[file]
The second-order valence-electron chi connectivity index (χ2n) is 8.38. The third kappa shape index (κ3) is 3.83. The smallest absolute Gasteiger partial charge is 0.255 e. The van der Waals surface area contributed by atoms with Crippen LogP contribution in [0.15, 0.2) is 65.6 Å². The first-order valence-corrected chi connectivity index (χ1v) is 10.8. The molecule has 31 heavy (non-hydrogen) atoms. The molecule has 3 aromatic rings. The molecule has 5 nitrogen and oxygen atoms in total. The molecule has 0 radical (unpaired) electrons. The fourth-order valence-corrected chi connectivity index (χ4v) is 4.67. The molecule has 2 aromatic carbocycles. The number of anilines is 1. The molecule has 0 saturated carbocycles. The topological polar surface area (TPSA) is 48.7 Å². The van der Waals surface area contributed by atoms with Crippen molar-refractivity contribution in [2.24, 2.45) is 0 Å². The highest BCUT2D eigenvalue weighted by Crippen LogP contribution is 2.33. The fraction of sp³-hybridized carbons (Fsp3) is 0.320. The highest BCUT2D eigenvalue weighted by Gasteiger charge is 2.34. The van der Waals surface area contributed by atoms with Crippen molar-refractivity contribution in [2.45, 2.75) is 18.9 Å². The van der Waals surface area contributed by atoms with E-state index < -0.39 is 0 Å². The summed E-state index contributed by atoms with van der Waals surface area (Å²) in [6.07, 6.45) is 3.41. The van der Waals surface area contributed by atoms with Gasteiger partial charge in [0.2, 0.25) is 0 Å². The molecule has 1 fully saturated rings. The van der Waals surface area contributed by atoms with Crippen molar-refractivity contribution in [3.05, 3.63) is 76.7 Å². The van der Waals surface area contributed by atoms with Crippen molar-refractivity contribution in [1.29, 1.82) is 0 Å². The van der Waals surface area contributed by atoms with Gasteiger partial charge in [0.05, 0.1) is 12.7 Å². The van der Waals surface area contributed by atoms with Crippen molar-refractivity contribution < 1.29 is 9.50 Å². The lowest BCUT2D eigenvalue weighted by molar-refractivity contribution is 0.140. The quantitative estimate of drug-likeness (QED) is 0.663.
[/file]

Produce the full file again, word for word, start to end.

The second-order valence-electron chi connectivity index (χ2n) is 8.38. The third kappa shape index (κ3) is 3.83. The smallest absolute Gasteiger partial charge is 0.255 e. The van der Waals surface area contributed by atoms with Crippen LogP contribution in [0.15, 0.2) is 65.6 Å². The first-order valence-corrected chi connectivity index (χ1v) is 10.8. The molecule has 31 heavy (non-hydrogen) atoms. The molecule has 3 aromatic rings. The molecule has 5 nitrogen and oxygen atoms in total. The molecule has 0 radical (unpaired) electrons. The fourth-order valence-corrected chi connectivity index (χ4v) is 4.67. The molecule has 2 aromatic carbocycles. The number of anilines is 1. The molecule has 0 saturated carbocycles. The topological polar surface area (TPSA) is 48.7 Å². The van der Waals surface area contributed by atoms with Crippen molar-refractivity contribution in [2.24, 2.45) is 0 Å². The highest BCUT2D eigenvalue weighted by Crippen LogP contribution is 2.33. The fraction of sp³-hybridized carbons (Fsp3) is 0.320. The highest BCUT2D eigenvalue weighted by Gasteiger charge is 2.34. The van der Waals surface area contributed by atoms with Crippen molar-refractivity contribution in [2.45, 2.75) is 18.9 Å². The van der Waals surface area contributed by atoms with E-state index < -0.39 is 0 Å². The summed E-state index contributed by atoms with van der Waals surface area (Å²) in [6.07, 6.45) is 3.41. The van der Waals surface area contributed by atoms with Gasteiger partial charge in [0.2, 0.25) is 0 Å². The molecule has 1 fully saturated rings. The van der Waals surface area contributed by atoms with Crippen molar-refractivity contribution in [3.05, 3.63) is 76.7 Å². The van der Waals surface area contributed by atoms with Crippen molar-refractivity contribution in [1.29, 1.82) is 0 Å². The van der Waals surface area contributed by atoms with Gasteiger partial charge in [0.05, 0.1) is 12.7 Å². The van der Waals surface area contributed by atoms with Crippen molar-refractivity contribution < 1.29 is 9.50 Å². The lowest BCUT2D eigenvalue weighted by molar-refractivity contribution is 0.140. The quantitative estimate of drug-likeness (QED) is 0.663.